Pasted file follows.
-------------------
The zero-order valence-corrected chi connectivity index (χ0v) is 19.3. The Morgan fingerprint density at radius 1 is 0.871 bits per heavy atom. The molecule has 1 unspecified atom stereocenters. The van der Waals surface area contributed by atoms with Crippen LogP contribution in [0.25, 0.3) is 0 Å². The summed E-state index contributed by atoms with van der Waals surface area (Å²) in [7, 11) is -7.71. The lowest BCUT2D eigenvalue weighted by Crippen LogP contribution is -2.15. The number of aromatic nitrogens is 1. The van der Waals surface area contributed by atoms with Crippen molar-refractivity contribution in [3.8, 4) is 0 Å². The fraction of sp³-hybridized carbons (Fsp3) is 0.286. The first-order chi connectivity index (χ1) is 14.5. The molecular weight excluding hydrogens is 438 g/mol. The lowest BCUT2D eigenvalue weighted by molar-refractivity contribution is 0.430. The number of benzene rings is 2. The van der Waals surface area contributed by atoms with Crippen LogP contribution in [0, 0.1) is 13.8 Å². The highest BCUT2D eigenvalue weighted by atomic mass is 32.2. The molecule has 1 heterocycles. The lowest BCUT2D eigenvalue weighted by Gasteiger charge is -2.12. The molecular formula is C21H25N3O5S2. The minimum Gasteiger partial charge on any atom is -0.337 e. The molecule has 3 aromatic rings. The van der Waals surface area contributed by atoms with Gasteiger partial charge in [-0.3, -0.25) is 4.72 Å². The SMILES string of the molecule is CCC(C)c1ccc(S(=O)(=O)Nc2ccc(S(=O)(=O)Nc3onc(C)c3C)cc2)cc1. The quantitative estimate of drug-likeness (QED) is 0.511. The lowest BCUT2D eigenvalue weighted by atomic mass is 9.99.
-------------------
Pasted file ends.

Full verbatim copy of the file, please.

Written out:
The zero-order valence-corrected chi connectivity index (χ0v) is 19.3. The Morgan fingerprint density at radius 1 is 0.871 bits per heavy atom. The molecule has 1 unspecified atom stereocenters. The van der Waals surface area contributed by atoms with Crippen LogP contribution in [0.25, 0.3) is 0 Å². The summed E-state index contributed by atoms with van der Waals surface area (Å²) in [7, 11) is -7.71. The lowest BCUT2D eigenvalue weighted by Crippen LogP contribution is -2.15. The number of aromatic nitrogens is 1. The van der Waals surface area contributed by atoms with Crippen molar-refractivity contribution in [3.8, 4) is 0 Å². The fraction of sp³-hybridized carbons (Fsp3) is 0.286. The first-order chi connectivity index (χ1) is 14.5. The molecular weight excluding hydrogens is 438 g/mol. The lowest BCUT2D eigenvalue weighted by molar-refractivity contribution is 0.430. The number of benzene rings is 2. The van der Waals surface area contributed by atoms with Crippen LogP contribution in [0, 0.1) is 13.8 Å². The highest BCUT2D eigenvalue weighted by atomic mass is 32.2. The molecule has 1 heterocycles. The lowest BCUT2D eigenvalue weighted by Gasteiger charge is -2.12. The molecular formula is C21H25N3O5S2. The minimum Gasteiger partial charge on any atom is -0.337 e. The molecule has 3 aromatic rings. The van der Waals surface area contributed by atoms with Gasteiger partial charge in [-0.3, -0.25) is 4.72 Å². The SMILES string of the molecule is CCC(C)c1ccc(S(=O)(=O)Nc2ccc(S(=O)(=O)Nc3onc(C)c3C)cc2)cc1. The quantitative estimate of drug-likeness (QED) is 0.511. The lowest BCUT2D eigenvalue weighted by atomic mass is 9.99.